Marquette poll shows Wisconsin split on collective bargaining


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The first highly anticipated Marquette Law School poll is out and overall things are looking rosy for Governor Walker's administration.

The most interesting question in the poll was on limiting collective bargaining for state employees, the exact wording asked, "are you in favor or opposed to limiting public employees' ability to collectively bargain over benefits and non-wage issues?" This was the most divisive question in the poll with 48% in favor and 47% opposed. The candidate that can state their case best on this particular issue will win the election, there is no question about it. Even more than the head to head polling of the candidates, this question shows where the Wisconsin electorate is today ideologically.

The results of the poll indicate just how each side will likely craft their campaign in the coming months. The Walker administration will likely focus their attention on the money Wisconsin state government saved by forcing state workers to contribute to their pensions and increase contributions to their health benefits. An astounding 74% of respondents supported the increased contributions.

By contrast Democrats will focus on the Walker's cut of state aid to local schools and a tightening of eligibility requirements for BadgerCare. Both issues received disapproval of 65% and 55% respectively.

The self identified breakdown of the poll's respondents was 46% Democrat, 44% Republican and 8% Independent.

Walker received a 50% favorable rating while three of his four potential opponents received "don't know enough" ratings above 50%, basically signaling the public is not familiar enough with Kathleen Falk, Tim Cullen or David Obey. Tom Barrett being the only exception, he received only a 32% favorable rating.

So even if there are Democratic arguments that the voters could connect with there is no candidate they can connect with. Going up against the nationally recognized Walker personality will be difficult for older, less energetic, and generally unknown candidates like Falk, Cullen or Obey.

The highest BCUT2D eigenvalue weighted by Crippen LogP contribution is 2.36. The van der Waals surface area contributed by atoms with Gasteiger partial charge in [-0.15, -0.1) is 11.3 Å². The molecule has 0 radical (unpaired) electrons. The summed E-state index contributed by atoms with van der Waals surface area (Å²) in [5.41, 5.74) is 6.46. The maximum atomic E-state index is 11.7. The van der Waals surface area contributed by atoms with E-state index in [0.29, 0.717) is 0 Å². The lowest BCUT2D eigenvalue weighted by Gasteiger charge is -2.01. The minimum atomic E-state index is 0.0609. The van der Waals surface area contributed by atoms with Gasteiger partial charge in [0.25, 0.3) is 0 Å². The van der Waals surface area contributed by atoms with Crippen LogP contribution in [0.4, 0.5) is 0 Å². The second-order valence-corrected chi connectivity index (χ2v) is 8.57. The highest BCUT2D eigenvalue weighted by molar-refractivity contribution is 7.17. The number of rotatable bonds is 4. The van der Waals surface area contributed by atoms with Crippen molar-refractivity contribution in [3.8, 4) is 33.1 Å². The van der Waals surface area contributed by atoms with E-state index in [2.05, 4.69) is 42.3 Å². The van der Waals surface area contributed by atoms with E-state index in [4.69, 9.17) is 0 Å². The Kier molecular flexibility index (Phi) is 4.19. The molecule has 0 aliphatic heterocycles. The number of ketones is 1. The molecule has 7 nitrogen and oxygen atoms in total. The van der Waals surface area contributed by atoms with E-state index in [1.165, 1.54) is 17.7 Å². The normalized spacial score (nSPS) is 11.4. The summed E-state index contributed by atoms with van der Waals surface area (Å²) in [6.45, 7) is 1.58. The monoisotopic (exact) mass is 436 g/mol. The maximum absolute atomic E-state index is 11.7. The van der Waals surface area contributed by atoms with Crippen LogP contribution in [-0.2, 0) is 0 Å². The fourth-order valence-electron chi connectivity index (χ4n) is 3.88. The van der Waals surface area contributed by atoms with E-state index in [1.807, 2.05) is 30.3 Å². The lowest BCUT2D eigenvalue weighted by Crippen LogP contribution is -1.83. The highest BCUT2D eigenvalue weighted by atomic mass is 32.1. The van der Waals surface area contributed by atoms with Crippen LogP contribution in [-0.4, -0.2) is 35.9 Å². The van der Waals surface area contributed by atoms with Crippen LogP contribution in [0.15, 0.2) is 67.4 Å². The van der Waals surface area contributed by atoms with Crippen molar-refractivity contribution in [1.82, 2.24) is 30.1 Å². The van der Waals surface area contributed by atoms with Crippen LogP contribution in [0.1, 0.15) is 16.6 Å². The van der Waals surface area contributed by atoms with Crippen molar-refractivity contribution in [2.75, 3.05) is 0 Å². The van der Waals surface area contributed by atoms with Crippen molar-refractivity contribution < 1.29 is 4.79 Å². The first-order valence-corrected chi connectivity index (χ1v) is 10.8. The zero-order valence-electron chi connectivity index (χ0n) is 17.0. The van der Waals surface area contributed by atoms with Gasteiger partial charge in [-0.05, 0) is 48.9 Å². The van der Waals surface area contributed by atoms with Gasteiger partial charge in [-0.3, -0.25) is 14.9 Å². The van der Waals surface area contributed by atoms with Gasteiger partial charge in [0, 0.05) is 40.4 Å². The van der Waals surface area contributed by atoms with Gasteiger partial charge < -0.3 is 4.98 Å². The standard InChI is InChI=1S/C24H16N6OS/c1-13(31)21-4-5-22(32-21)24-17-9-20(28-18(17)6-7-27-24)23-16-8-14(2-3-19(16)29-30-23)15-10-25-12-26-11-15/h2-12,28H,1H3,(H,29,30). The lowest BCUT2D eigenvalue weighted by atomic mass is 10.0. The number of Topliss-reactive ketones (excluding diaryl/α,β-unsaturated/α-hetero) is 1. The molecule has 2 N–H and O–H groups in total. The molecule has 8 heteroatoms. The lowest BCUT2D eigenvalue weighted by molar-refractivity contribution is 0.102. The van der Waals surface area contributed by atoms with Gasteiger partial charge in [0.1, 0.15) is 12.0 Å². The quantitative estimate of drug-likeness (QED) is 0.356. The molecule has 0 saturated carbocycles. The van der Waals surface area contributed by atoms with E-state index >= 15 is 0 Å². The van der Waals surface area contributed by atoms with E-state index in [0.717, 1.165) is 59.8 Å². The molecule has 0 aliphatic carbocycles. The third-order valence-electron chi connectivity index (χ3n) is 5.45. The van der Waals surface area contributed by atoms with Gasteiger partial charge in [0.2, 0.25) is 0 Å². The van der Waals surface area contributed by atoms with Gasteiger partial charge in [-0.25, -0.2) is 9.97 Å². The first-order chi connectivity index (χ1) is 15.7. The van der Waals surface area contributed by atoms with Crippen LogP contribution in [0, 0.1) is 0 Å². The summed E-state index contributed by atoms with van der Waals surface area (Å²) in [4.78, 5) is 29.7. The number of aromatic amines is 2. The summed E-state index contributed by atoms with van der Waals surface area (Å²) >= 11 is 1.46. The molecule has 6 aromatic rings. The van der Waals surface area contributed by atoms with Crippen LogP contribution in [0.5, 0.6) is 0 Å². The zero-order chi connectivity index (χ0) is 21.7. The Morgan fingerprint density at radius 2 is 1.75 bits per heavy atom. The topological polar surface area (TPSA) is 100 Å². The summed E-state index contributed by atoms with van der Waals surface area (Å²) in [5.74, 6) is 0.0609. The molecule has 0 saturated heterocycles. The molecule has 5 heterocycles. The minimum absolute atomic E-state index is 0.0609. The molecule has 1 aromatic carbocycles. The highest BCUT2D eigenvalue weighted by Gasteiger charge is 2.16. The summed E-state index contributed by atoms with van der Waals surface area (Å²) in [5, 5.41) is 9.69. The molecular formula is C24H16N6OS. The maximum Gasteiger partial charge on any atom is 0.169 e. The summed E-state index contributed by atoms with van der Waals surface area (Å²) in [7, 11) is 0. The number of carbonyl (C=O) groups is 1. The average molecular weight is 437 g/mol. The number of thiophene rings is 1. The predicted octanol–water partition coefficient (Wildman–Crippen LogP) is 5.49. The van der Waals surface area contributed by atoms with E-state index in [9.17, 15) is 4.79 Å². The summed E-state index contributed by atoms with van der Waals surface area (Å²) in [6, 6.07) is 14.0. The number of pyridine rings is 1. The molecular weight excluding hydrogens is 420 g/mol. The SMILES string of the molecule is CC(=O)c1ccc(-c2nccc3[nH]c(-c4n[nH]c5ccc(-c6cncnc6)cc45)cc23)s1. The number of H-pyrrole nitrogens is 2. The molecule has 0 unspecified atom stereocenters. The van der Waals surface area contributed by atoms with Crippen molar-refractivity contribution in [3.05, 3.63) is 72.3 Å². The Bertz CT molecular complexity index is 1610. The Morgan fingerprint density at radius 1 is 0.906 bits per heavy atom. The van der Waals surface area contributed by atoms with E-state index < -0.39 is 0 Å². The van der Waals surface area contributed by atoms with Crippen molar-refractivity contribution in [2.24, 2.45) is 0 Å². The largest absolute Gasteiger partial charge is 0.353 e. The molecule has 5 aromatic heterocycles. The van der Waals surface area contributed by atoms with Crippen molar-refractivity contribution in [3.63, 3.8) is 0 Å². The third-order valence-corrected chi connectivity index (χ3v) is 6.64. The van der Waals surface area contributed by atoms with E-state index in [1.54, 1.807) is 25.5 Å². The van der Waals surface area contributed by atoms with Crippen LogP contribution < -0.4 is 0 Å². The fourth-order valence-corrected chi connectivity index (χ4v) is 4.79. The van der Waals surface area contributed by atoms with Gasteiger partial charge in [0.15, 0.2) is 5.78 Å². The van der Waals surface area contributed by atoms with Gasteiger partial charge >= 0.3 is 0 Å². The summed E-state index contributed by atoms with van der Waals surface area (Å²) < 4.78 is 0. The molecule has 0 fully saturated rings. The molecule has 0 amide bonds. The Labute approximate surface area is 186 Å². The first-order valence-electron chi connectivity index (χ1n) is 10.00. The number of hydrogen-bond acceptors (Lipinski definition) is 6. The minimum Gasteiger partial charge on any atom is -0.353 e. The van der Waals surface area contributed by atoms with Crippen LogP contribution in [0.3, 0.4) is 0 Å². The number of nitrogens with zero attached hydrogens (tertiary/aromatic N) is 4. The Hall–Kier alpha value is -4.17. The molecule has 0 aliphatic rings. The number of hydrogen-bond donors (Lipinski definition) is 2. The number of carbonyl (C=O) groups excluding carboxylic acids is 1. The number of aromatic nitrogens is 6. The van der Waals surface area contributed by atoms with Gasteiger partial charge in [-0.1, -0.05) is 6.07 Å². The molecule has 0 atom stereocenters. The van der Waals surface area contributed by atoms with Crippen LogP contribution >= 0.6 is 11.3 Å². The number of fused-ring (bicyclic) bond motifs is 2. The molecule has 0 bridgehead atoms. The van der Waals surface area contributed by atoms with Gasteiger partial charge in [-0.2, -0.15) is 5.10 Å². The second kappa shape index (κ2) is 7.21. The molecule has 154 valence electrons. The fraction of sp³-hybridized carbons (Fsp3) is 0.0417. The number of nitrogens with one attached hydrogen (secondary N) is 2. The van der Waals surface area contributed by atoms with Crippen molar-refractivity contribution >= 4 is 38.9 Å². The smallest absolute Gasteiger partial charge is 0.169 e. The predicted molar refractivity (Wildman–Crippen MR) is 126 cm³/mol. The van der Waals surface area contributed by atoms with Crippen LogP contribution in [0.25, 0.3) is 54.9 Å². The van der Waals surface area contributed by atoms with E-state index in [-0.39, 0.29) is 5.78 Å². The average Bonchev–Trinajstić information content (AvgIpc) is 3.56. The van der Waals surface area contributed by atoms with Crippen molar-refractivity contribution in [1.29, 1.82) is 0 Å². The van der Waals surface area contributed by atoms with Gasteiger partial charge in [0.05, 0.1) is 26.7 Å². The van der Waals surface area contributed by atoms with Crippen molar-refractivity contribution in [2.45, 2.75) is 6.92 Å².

Head to head Walker beats Falk 49% to 42% and he also beats Barrett 50% to 44%.

When asked "Thinking about all the changes in state government over the past year, do you think Wisconsin is better off in the long run because of these changes or worse off in the long run?" a large majority 54% said the state was better off in contrast with just 40% saying that Wisconsin was worse off.

Wisconsinites outlook on national political candidates is somewhat surprising, given the strong support for Walker. In a Romney/Obama matchup Obama gets 48% to Romney's 40% .Ron Paul has garnered the highest favorable rating amongst the GOP candidates for the nomination at 31% and Rick Santorum had the lowest unfavorable rating at only 21%. Newt Gingrich had by far the largest unfavorable rating at a whooping 53%.

When it comes to the GOP Wisconsin is not slated to vote until the race will already be decided.

Filed Under: FeaturedLocal Politics

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About the Author: Robert is an educator that lives in Southeastern Wisconsin. He has studied and taught political science for over 20 years.

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  1. Phil_EngageAmerica says:

    I think you could say, given the majority of negatively tilted stories concerning the Governor, that this is optimistic news. If nothing else it should end up dispelling the notion that there is nothing but animosity directed towards Walker in the state.

    Ultimately what this will shape out to be, is an election where the line is drawn by which political party you support. Of course the question you have to then ask, is if this is just about partisan politics, why is it being handled during a recall election? The legislation, while controversial in the sense that it sparked a vocal outcry, was hardly without precedent (http://bit.ly/pXbwCd).

    Should the recall movement prove successful, you send an interesting message throughout the state, essentially saying that any aggressive legislation will be grounds for a recall. You can’t help but see this leading to politicians and government in general becoming much more stagnant. It’s this stagnation that lead to a system where unions in the state were contributing next to nothing into their health care and pensions in the state, and why you were able to see a pension system rife with so many loopholes and exploits (http://bit.ly/oVovMT).

    Furthermore this recall, motivated by partisan politics sets the stage for a wave of recalls, slowing any government progress to a standstill. Hopefully it doesn’t come to that, but the future of the state seems very much up in the air.

  2. fred CPA says:

    wow. wonder how much the unions will squander of the dues they have confiscated from their hard-working members on this boondoggle. wonder if they, the union bosses will survive in the end. politically. this is kinda funny, what unions are doing to themselves. strap on the suicide vests boys! we’re going in!!

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